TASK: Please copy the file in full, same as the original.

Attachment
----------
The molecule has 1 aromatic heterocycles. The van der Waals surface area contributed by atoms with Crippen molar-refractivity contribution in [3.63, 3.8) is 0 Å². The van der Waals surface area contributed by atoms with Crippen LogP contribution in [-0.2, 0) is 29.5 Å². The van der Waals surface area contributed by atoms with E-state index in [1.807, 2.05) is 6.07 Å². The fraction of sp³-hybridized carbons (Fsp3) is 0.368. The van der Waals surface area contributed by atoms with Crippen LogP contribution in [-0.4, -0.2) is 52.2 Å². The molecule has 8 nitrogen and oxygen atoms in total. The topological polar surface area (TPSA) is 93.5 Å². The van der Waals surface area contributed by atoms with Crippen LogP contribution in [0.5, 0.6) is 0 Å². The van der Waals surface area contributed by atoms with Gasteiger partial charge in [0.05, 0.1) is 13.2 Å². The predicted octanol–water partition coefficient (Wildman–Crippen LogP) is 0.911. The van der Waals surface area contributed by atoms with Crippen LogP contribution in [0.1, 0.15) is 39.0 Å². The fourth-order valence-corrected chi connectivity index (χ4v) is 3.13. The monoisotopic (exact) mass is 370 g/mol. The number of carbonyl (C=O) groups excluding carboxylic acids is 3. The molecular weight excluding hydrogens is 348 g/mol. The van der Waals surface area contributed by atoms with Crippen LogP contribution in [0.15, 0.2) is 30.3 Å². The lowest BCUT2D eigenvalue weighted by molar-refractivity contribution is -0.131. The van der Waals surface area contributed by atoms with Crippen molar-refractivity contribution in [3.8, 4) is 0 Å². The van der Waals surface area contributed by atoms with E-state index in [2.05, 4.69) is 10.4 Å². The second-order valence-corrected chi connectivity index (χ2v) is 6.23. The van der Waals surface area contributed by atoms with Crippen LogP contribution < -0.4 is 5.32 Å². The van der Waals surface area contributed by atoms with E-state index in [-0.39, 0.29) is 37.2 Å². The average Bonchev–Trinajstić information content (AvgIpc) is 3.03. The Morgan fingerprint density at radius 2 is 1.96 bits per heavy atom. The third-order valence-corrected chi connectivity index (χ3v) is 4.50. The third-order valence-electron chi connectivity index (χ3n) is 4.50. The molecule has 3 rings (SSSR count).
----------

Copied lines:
The molecule has 1 aromatic heterocycles. The van der Waals surface area contributed by atoms with Crippen molar-refractivity contribution in [3.63, 3.8) is 0 Å². The van der Waals surface area contributed by atoms with Crippen LogP contribution in [-0.2, 0) is 29.5 Å². The van der Waals surface area contributed by atoms with E-state index in [1.807, 2.05) is 6.07 Å². The fraction of sp³-hybridized carbons (Fsp3) is 0.368. The van der Waals surface area contributed by atoms with Crippen LogP contribution in [-0.4, -0.2) is 52.2 Å². The molecule has 8 nitrogen and oxygen atoms in total. The topological polar surface area (TPSA) is 93.5 Å². The van der Waals surface area contributed by atoms with Crippen LogP contribution in [0.5, 0.6) is 0 Å². The van der Waals surface area contributed by atoms with Gasteiger partial charge in [0.05, 0.1) is 13.2 Å². The predicted octanol–water partition coefficient (Wildman–Crippen LogP) is 0.911. The van der Waals surface area contributed by atoms with Crippen LogP contribution in [0.1, 0.15) is 39.0 Å². The fourth-order valence-corrected chi connectivity index (χ4v) is 3.13. The monoisotopic (exact) mass is 370 g/mol. The number of carbonyl (C=O) groups excluding carboxylic acids is 3. The molecular weight excluding hydrogens is 348 g/mol. The van der Waals surface area contributed by atoms with Crippen LogP contribution in [0.15, 0.2) is 30.3 Å². The lowest BCUT2D eigenvalue weighted by molar-refractivity contribution is -0.131. The van der Waals surface area contributed by atoms with Crippen molar-refractivity contribution in [3.8, 4) is 0 Å². The van der Waals surface area contributed by atoms with E-state index in [2.05, 4.69) is 10.4 Å². The second-order valence-corrected chi connectivity index (χ2v) is 6.23. The van der Waals surface area contributed by atoms with Crippen LogP contribution < -0.4 is 5.32 Å². The van der Waals surface area contributed by atoms with E-state index in [-0.39, 0.29) is 37.2 Å². The average Bonchev–Trinajstić information content (AvgIpc) is 3.03. The Morgan fingerprint density at radius 2 is 1.96 bits per heavy atom. The third-order valence-corrected chi connectivity index (χ3v) is 4.50. The third-order valence-electron chi connectivity index (χ3n) is 4.50. The molecule has 3 rings (SSSR count).